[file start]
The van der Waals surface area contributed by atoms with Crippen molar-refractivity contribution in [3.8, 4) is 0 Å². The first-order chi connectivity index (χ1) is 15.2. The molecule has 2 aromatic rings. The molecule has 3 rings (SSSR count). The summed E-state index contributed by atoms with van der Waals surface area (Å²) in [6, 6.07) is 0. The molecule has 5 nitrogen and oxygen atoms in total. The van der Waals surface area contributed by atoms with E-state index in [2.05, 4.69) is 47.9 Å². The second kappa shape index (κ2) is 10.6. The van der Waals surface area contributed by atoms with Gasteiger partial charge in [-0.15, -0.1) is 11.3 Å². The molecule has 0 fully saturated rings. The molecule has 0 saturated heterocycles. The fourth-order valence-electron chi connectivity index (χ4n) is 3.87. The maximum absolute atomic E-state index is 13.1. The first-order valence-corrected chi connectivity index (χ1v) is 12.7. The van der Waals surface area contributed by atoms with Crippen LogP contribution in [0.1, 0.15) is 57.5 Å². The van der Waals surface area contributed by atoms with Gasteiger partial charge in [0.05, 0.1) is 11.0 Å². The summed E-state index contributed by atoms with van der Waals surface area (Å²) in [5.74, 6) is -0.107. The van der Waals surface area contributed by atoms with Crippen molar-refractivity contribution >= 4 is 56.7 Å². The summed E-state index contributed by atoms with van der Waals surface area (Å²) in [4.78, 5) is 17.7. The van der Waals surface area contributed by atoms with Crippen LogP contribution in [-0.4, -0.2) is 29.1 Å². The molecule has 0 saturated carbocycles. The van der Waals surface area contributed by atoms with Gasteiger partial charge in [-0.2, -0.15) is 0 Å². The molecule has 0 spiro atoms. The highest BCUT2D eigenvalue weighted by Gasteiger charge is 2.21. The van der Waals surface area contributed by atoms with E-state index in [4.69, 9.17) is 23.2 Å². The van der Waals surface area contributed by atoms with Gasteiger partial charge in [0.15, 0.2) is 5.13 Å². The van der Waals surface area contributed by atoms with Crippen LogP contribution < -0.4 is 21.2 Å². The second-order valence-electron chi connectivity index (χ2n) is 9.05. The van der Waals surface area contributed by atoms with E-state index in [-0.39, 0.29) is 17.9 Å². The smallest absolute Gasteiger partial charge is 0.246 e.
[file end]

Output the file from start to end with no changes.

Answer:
The van der Waals surface area contributed by atoms with Crippen molar-refractivity contribution in [3.8, 4) is 0 Å². The first-order chi connectivity index (χ1) is 15.2. The molecule has 2 aromatic rings. The molecule has 3 rings (SSSR count). The summed E-state index contributed by atoms with van der Waals surface area (Å²) in [6, 6.07) is 0. The molecule has 5 nitrogen and oxygen atoms in total. The van der Waals surface area contributed by atoms with E-state index in [2.05, 4.69) is 47.9 Å². The second kappa shape index (κ2) is 10.6. The van der Waals surface area contributed by atoms with Gasteiger partial charge in [-0.15, -0.1) is 11.3 Å². The molecule has 0 fully saturated rings. The molecule has 0 saturated heterocycles. The fourth-order valence-electron chi connectivity index (χ4n) is 3.87. The maximum absolute atomic E-state index is 13.1. The first-order valence-corrected chi connectivity index (χ1v) is 12.7. The van der Waals surface area contributed by atoms with Crippen LogP contribution in [0.1, 0.15) is 57.5 Å². The van der Waals surface area contributed by atoms with Gasteiger partial charge in [0.05, 0.1) is 11.0 Å². The summed E-state index contributed by atoms with van der Waals surface area (Å²) in [5.74, 6) is -0.107. The van der Waals surface area contributed by atoms with Crippen molar-refractivity contribution >= 4 is 56.7 Å². The summed E-state index contributed by atoms with van der Waals surface area (Å²) in [4.78, 5) is 17.7. The van der Waals surface area contributed by atoms with Crippen LogP contribution in [-0.4, -0.2) is 29.1 Å². The molecule has 0 saturated carbocycles. The van der Waals surface area contributed by atoms with Gasteiger partial charge in [-0.2, -0.15) is 0 Å². The molecule has 0 spiro atoms. The highest BCUT2D eigenvalue weighted by Gasteiger charge is 2.21. The van der Waals surface area contributed by atoms with E-state index in [4.69, 9.17) is 23.2 Å². The van der Waals surface area contributed by atoms with Gasteiger partial charge in [0.15, 0.2) is 5.13 Å². The van der Waals surface area contributed by atoms with Crippen LogP contribution < -0.4 is 21.2 Å². The second-order valence-electron chi connectivity index (χ2n) is 9.05. The van der Waals surface area contributed by atoms with E-state index in [-0.39, 0.29) is 17.9 Å². The smallest absolute Gasteiger partial charge is 0.246 e.